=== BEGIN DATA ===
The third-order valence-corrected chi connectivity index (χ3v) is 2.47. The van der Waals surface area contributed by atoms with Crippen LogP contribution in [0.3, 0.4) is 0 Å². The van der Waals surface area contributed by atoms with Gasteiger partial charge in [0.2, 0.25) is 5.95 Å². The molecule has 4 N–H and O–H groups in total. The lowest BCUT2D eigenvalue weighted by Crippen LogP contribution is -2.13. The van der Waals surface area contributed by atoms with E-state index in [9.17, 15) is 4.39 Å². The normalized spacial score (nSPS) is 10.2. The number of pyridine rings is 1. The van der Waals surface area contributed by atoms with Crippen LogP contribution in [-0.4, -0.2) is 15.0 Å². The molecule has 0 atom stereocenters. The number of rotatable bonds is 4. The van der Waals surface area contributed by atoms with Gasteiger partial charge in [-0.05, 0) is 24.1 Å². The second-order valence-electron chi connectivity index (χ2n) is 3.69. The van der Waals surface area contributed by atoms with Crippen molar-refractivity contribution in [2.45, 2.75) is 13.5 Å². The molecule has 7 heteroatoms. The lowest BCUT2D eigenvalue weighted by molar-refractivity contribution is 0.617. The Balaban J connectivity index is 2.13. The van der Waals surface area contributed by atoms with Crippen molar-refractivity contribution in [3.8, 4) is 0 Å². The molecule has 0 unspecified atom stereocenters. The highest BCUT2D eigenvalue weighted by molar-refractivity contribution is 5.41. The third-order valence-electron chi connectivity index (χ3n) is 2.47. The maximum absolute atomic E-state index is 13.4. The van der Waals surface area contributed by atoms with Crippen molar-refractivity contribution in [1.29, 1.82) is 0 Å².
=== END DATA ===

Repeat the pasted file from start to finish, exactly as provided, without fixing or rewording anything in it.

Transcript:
The third-order valence-corrected chi connectivity index (χ3v) is 2.47. The van der Waals surface area contributed by atoms with Crippen LogP contribution in [0.3, 0.4) is 0 Å². The van der Waals surface area contributed by atoms with Gasteiger partial charge in [0.2, 0.25) is 5.95 Å². The molecule has 4 N–H and O–H groups in total. The lowest BCUT2D eigenvalue weighted by Crippen LogP contribution is -2.13. The van der Waals surface area contributed by atoms with E-state index in [9.17, 15) is 4.39 Å². The normalized spacial score (nSPS) is 10.2. The number of pyridine rings is 1. The van der Waals surface area contributed by atoms with Crippen LogP contribution in [-0.4, -0.2) is 15.0 Å². The molecule has 0 atom stereocenters. The number of rotatable bonds is 4. The van der Waals surface area contributed by atoms with Gasteiger partial charge in [-0.05, 0) is 24.1 Å². The second-order valence-electron chi connectivity index (χ2n) is 3.69. The van der Waals surface area contributed by atoms with Crippen molar-refractivity contribution in [2.45, 2.75) is 13.5 Å². The molecule has 7 heteroatoms. The lowest BCUT2D eigenvalue weighted by molar-refractivity contribution is 0.617. The Balaban J connectivity index is 2.13. The van der Waals surface area contributed by atoms with Crippen molar-refractivity contribution in [3.8, 4) is 0 Å². The molecule has 0 unspecified atom stereocenters. The highest BCUT2D eigenvalue weighted by molar-refractivity contribution is 5.41. The third-order valence-electron chi connectivity index (χ3n) is 2.47. The maximum absolute atomic E-state index is 13.4. The van der Waals surface area contributed by atoms with Crippen molar-refractivity contribution in [1.29, 1.82) is 0 Å².